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The Not-So-Common, Common Cold

The “Not-So-Common” Common Cold

Common Colds Shouldn’t be so Common

A recent Wall Street Journal article (March 24, 2014) talked about the common cold.  It stated that the average adult has 2 to 5 colds per year while school children may have up to 7 to 10 colds per year.  It also stated that the average cold lasts 18 days.  And conventional doctors say zinc, echinacea or vitamin C are not the answers–the evidence is not conclusive that any of them help.

Dr. Gardner’s comments:  Although I recognize 2 to 5 colds a year is ‘average,’ having any more than 0 or 1 cold a year is not healthy.  ‘Average’ people do not have healthy immune systems. 

So: How do you build the immune system?

  1. Get off sugar and processed food, which suppress the immune system!
  2. Get proper nutrients—eat real food and high-quality supplements.
  3. Reduce stress—poor sleep, emotional stuff, finances, relationships.
  4. Exercise releases redox signaling molecules which help fight all infections.
  5. There are supplements that specifically build the killer T cells and support the immune system.
  6. And yes, zinc, echinacea, and vitamin C all can benefit our health.

When you get a cold, what should you do?

  1. Get rest, especially if sleep-deprivation is the cause of the stress.
  2. Oil of Oregano has the strongest anti-viral properties of all the essential oils.
  3. High dose vitamin C, 6 grams per day, as it takes that much to replace the vitamin C depletion in the white cells during a viral infection.
  4. Drink plenty of fluids to flush out toxins released as part of the infection.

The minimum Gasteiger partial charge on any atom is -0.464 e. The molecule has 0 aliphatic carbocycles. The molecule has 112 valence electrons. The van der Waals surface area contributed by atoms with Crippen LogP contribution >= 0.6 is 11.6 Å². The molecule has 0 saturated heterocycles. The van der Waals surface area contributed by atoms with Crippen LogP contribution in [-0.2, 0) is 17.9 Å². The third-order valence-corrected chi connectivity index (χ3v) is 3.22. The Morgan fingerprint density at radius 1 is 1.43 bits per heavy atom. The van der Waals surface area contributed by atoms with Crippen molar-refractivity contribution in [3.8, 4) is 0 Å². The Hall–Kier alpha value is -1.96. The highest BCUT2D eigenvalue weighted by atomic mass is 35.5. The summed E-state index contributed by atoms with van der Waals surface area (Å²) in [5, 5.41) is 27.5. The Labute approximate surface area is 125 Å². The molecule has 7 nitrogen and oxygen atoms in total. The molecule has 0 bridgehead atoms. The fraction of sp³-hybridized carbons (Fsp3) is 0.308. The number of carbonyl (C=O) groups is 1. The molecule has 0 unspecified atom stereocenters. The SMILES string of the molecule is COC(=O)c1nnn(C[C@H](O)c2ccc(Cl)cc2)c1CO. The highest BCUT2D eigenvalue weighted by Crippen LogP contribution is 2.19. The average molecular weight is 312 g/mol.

To your dynamic health and energy,

Stan Gardner, MD, CNS

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Hair Loss

I had major surgery 6 months ago, and 2 months after I recovered, we moved out of the country. The adjustment has been a little stressful. Shortly after surgery my hair started falling out and I continue to lose hair every day. Is there something I could take to help my hair to grow back in? Thank you.

There are 3 treatable causes of hair falling out:

1. low thyroid

2. low nutrients, especially biotin and zinc

3. stress.

Outside of those 3 conditions are some identifiable and some non-identifiable conditions–male balding being one of them.  My recommendation for you is to get your thyroid levels checked.  If the T3 is below the mid reference range, I consider it low thyroid, although conventional medicine does not consider it low until it is below the low range.

Take extra biotin and zinc for up to 3 months. (Because zinc competes with copper for the transporter, long term use of either one will cause a deficiency of the other one.)  Learn some relaxation, de-stressing techniques and practice them.  Also, be aware the average person loses between 60 to 100 hairs each day.  So if that is the amount of loss you are experiencing, it is not a matter of concern.

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Heart Disease

My friend, who recently had a quadruple bypass, said her sister told her a symptom of heart disease is that a line forms on your earlobe. She also said that since her surgery, and recovery, the hair on her legs grows faster, and her fingernails no longer have ridges on them.